The EU and the US are negotiating their proposed free trade agreement behind closed doors. Third countries, for instance in Africa, have no say in these talks, although the deal could have a far-reaching impact on them.
It would be the largest free trade zone in the world - The Trans-Atlantic Trade and Investment Partnership between the EU and the US, which jointly account for a third of global commerce. The proposed pact is expected to raise per-capita income worldwide by some 3 percent, according to various estimates.
In Germany, for instance, the deal is projected to usher in an income rise of 3.5 percent. However, not all regions worldwide are believed to benefit from such a development, with per-capita income in many African nations estimated to decline by similar levels.
A crucial role is played in each country's costs-versus-benefits balance from TTIP by the composition of its goods and services exports, and the intensity of its trade ties with Europe and the US, said Gabriel Felbermayr, professor at the Munich-based Ifo Institute.
Felbermayr and his colleagues at the institute have conducted research on the likely impact of the trade deal on developing countries. Whether the deal will have a positive or a negative impact on African economies will be determined by the final wording of the agreement, Felbermayr said.
African value added under pressure
At a first glance, the pact doesn't appear to have an affect on exporters of unprocessed products and raw materials. In a country like Ivory Coast, for instance, exports to TTIP states make up around a quarter of the nation's gross domestic product. The African country's coffee and cocoa, in particular, find their way onto dining tables in the US and Europe. The trade deal may not change this, since neither the US nor Europe grow these products.
The so-called rules of origin, however, could make it hard for countries like Ivory Coast to export processed goods. These rules, for example, require that at least 50 percent of the value added of a product must be produced in a TTIP state, in order to benefit from tariff reductions.
If Ivory Coast processes cocoa beans to chocolate by itself, then it could find fewer customers due to the strict rules of origin. For German companies, it would be cheaper to process cocoa in Europe and then export to the US. "There is a danger that developing countries would either be forced out of Western supply chains, or TTIP would at least make their access to these value chains difficult," Felbermayr told DW.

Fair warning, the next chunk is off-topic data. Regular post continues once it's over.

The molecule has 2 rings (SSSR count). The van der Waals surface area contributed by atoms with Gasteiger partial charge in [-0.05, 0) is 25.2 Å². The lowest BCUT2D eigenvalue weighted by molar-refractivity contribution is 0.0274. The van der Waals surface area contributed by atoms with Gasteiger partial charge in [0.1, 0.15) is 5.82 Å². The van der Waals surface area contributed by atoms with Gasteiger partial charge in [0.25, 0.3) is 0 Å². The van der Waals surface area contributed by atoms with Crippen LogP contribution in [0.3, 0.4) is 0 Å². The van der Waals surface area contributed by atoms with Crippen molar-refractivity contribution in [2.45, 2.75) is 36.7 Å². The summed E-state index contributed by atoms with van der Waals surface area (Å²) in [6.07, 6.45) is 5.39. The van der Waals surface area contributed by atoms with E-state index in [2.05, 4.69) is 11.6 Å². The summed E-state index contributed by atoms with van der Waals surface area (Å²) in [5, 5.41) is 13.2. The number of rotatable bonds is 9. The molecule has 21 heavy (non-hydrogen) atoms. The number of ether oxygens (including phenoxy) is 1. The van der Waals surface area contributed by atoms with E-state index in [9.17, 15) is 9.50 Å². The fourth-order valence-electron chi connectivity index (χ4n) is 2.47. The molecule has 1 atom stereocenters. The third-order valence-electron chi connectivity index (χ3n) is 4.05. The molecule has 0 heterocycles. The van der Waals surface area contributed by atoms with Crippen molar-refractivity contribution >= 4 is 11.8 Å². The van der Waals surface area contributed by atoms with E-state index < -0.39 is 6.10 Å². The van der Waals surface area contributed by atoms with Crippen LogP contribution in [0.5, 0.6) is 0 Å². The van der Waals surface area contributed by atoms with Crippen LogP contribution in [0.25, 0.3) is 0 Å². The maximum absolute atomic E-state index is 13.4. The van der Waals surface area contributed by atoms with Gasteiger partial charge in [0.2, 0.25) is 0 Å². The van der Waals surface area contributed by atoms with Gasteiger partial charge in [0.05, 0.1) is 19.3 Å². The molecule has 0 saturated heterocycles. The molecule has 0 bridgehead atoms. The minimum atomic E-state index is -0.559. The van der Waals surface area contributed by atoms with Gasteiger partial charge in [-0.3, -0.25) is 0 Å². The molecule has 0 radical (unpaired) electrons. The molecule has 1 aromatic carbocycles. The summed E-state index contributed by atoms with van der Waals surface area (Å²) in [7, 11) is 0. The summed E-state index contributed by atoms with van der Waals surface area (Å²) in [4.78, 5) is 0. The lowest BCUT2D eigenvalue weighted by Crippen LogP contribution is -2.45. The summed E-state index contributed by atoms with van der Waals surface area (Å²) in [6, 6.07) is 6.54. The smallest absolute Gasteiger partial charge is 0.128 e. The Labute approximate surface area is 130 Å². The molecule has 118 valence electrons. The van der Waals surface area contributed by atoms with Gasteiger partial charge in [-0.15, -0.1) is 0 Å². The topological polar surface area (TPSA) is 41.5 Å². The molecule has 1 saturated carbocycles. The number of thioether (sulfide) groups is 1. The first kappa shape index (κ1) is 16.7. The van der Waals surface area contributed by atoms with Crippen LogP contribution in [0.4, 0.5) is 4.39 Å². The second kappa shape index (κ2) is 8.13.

The gradual industrialization of Africa, which is a way out of poverty for millions, could therefore be jeopardized. The impact spreads across sectors and countries ranging from Ivory Coast's chocolate industry to textiles from Kenya and Ethiopia, and automotive components from South Africa.
It would therefore be good for these countries if the negotiation parties were to agree to broaden the rules of origin as far as possible, said economist Felbermayr. It would also benefit many European companies, which have a large part of their production base in countries outside of the EU and the US, he noted.
Avoiding discriminatory standards
Furthermore, it is important that the product standards, which TTIP would harmonize between the US and the EU, should also apply to products from third countries, said Felbermayr, underlining that these standards should not be discriminatory.
"For instance, if Kenya exports green beans and other vegetables to Europe that are in accordance with EU standards – in terms of pesticide exposure, for example – then this compliance with EU standards should suffice for Kenya to export them also to the US," he suggested.
This is, however, not guaranteed, he said, since TTIP - under the current draft of the agreement - mainly looks at whether the product concerned is made in the EU or in the US. Feldmayr stressed that TTIP negotiators should be pressured to also take the interests of third countries into consideration.
WTO is being bypassed
Countries such as Kenya, which with its beaches and national parks lure thousands of Western tourists, could benefit from the deal. When the TTIP leads to increased prosperity in Europe and the US, then people would be more willing to holiday in these places and buy more products from them.
The pact would have both positive and negative effects for Africa, indicated Felbermayr. "There are some countries that are more at risk because of the mix of goods they produce. And other countries that rely more on sectors such as mining and tourism are more likely to benefit," he said.
Kenyan economist David Owiro of the Institute of Economic Affairs terms the proposed agreement as "unfair." The deal that the EU and the US are negotiating has a global impact, but the rest of the world has no say in these talks, Owiro said. "These talks should take place in a multilateral framework such as the World Trade Organization (WTO) where developing countries at least have a formal say," he said.
The TTIP can be interpreted as an attempt to circumvent the WTO. Still, it might be possible to influence the ongoing TTIP negotiations for the benefit of Africa, say experts.
"It would be entirely legitimate for developing countries to be involved in the discussions about the positive and negative consequences of the deal, and to be allowed to make recommendations," Owiro told DW.
This view is shared by economist Felbermayr. There should be a right to information for developing countries so that they know what the two sides across the Atlantic are negotiating about. "What is needed is a proper dose of good will on the part of the EU and the US," he suggested.